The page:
GSW student Lukis Bagdon attends LGBT Detroit Leadership Academy

We recently caught up with GSW student Lukis Bagdon to talk about their experience with the LGBT Detroit Leadership Academy and joining the LGBT Detroit Young Adult Board of Advisors.

First, tell us a little about yourself.

My name is Lukis Bagdon (they/them), and I’m currently a Secondary Education major with a concentration in social studies with minors in Public Health and GSW. I am in my senior year, gearing up to begin Pre-Student Teaching in the Winter 2023 semester. I represent the College of Education in the WSU Student Senate, as well as serving as the secretary for the Eboard. Additionally, I am a member of the Speech and Debate Team, where I am the currently reigning NEDA National Champion. I have three cats (Mr. Cowboy Britches, Reuben, and Isaac), have read 72 books in 2022, and love to make quilts. After Wayne State, I want to become a sheep herder, redesign national curriculum standards for secondary education, or continue to coach high school debaters around the country. If all else fails, law school is likely where you will find me.

Why were you drawn to the LGBT Detroit Leadership Academy?

I was drawn to the LGBT Detroit Leadership Academy after seeing it in the GSW Newsletter. I’m always looking for more opportunities to learn, and, seeing that it was paid, decided to apply.

Tell us a little about your experience in the Academy. What aspect was most impactful?

My experiences at the Academy were incredibly interesting. I find that very often, despite one’s best attempts, it’s easy to find oneself in an echo chamber. Sometimes I find comfort in the never-ending assurances that I know everything. But hearing from others helps shatter the illusion that I’ve perfected my personal politics.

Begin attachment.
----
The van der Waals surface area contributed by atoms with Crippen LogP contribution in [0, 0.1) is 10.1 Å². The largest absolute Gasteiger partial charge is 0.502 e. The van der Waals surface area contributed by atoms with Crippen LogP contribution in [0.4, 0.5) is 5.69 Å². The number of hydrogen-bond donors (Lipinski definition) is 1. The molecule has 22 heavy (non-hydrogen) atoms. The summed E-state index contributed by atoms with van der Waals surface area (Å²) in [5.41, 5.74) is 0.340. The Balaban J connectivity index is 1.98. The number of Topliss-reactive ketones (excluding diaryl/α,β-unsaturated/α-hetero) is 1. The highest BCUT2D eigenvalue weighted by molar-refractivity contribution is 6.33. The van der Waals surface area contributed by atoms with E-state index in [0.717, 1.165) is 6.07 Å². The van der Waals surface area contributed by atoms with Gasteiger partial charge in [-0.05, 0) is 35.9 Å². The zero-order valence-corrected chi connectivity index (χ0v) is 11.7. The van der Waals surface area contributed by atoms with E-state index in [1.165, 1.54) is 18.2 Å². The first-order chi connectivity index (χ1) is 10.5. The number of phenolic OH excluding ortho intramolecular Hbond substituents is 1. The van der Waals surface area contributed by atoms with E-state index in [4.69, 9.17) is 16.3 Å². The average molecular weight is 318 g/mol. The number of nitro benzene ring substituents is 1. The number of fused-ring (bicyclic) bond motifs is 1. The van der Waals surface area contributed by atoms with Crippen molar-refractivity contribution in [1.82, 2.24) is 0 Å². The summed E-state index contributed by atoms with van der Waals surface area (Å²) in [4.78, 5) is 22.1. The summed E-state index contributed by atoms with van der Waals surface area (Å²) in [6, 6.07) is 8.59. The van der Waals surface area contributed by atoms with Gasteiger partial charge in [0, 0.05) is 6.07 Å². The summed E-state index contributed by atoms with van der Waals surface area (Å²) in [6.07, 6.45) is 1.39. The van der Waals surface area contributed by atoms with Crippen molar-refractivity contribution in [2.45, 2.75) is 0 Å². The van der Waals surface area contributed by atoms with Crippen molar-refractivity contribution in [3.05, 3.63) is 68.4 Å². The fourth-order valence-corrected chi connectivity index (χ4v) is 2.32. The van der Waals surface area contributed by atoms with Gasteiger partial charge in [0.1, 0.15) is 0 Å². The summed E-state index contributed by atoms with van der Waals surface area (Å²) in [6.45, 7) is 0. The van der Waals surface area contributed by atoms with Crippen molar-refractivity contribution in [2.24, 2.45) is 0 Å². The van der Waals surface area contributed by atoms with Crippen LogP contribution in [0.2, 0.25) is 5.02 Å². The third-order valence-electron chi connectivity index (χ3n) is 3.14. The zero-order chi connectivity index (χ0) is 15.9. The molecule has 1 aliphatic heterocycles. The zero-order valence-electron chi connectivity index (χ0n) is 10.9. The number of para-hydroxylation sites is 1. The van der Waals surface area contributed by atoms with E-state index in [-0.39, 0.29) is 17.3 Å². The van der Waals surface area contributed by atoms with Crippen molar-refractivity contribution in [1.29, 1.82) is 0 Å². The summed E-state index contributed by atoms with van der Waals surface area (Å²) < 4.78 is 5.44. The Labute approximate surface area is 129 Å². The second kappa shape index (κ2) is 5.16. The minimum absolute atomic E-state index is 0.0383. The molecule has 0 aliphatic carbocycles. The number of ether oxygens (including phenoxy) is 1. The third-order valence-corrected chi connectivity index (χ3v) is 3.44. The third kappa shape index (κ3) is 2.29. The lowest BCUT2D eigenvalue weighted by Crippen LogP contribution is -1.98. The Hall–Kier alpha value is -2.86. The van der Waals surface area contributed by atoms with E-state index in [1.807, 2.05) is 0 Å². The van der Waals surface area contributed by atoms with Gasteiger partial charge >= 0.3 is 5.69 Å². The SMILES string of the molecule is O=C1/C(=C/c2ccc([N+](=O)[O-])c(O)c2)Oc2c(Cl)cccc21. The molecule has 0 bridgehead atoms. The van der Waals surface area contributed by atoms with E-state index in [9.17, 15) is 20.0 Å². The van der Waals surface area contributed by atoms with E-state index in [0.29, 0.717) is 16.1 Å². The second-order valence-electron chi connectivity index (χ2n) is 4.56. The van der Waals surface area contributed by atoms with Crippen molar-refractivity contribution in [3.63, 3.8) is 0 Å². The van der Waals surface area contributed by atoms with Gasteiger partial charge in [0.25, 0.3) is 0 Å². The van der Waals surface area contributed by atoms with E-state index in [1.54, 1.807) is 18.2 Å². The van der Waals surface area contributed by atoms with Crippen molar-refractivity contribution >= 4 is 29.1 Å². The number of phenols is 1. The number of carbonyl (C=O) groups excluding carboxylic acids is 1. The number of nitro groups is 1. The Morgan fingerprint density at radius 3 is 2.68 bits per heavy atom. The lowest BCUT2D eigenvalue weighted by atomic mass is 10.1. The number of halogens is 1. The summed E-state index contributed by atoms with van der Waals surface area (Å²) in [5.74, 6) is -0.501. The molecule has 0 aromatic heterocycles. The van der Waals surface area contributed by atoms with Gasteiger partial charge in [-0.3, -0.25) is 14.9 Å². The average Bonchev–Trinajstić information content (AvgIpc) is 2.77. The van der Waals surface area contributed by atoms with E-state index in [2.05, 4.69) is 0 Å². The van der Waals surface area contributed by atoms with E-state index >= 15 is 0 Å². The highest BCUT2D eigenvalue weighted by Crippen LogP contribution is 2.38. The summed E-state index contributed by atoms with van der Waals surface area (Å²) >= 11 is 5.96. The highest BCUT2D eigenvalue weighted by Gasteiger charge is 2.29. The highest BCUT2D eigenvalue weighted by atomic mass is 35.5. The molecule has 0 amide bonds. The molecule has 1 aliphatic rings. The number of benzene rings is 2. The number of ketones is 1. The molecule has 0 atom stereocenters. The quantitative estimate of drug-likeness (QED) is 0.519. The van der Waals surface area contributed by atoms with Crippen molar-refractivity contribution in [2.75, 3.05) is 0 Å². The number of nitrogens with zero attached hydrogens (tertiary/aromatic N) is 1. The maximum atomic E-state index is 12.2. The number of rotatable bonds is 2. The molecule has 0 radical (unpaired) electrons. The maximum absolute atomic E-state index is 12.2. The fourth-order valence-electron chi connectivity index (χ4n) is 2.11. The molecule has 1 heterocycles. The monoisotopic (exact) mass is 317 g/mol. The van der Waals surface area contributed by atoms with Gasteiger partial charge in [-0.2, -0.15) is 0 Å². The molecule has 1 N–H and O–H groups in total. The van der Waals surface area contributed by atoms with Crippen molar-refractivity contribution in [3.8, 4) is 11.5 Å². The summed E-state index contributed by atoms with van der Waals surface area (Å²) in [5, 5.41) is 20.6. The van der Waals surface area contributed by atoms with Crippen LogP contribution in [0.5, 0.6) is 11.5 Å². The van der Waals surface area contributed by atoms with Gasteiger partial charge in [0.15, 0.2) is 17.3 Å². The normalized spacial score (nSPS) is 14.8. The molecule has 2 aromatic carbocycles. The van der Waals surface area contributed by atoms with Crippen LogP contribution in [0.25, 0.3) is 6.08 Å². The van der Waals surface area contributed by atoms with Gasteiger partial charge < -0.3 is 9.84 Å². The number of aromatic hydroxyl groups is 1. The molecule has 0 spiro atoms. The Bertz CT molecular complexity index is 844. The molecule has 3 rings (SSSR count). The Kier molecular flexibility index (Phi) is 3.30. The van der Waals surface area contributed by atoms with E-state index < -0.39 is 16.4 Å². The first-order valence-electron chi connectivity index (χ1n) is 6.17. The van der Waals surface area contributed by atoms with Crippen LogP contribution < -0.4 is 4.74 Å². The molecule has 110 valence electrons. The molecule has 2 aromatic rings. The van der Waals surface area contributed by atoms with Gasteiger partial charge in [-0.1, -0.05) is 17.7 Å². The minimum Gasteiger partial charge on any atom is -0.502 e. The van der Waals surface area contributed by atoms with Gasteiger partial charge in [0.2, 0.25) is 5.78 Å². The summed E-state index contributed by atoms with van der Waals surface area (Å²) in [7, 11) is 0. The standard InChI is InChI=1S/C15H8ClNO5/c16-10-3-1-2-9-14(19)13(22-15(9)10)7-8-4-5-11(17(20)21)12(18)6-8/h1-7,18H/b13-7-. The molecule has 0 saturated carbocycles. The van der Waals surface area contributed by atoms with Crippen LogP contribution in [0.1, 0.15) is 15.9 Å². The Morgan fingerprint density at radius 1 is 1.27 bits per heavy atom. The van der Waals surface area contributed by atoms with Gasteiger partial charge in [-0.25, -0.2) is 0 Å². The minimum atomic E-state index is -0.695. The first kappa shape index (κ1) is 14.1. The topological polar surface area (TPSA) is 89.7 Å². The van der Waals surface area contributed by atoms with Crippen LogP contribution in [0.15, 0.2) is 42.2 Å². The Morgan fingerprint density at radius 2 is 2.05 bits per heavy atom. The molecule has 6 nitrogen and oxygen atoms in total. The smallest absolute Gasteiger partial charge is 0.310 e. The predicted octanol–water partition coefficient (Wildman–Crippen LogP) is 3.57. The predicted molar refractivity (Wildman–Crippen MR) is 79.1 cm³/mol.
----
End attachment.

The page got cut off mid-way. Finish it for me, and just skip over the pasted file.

This, truthfully, was the most impactful: being in a space where others feel safe enough to share their experiences and impart their knowledge. One of the most important parts of building a healthy educational space is to understand that students cannot learn unless they feel safe. Working to cultivate that through our very different perspectives was hard, but very rewarding.

Where do you see that work taking you next? Or where do you want to take that experience to next? 

LGBT Detroit also inspired me to begin working to put sharps disposal boxes on campus—an initiative I’m working on with fellow senator Hayden Johnson. Part of reducing HIV stigma is reducing stigma surrounding drug usage (and, more broadly, fighting the War on Drugs). Part of this, of course, is the decriminalization of marijuana, prison abolition, and readily accessible healthcare. Another part of this is telling people who use drugs that they are, first and foremost, people, community members, and human beings deserving of care. Sharps disposal boxes in WSU bathrooms show WSU community members who use drugs that their safety is paramount. There is, as always, more to fighting stigmatization of HIV and drug use, but this is one small part I’m confident we can work towards.

How did you get involved with the LGBT Detroit Young Adult Board of Advisors? What responsibilities does that entail?

I got involved in the LGBT Detroit Young Adult Board of Advisors (also known as YABA) after talking with Tay Brown (the coordinator of the mentorship). While I’m tenacious and strong-willed, I am also easily convinced when it comes to community activism. Young adults and teenagers are a deeply important but often overlooked part of our communities. Ignoring them only serves to exacerbate the issues we are trying to combat. There, I hope to increase engagement with young adults and help them get access to the help they need. My specific role is Secretary (I can type about 150 words a minute at my fastest, which seems to be a skill I cannot stop exploiting), where my goal is to keep track of ideas along with coordinate meetings and organizing communique.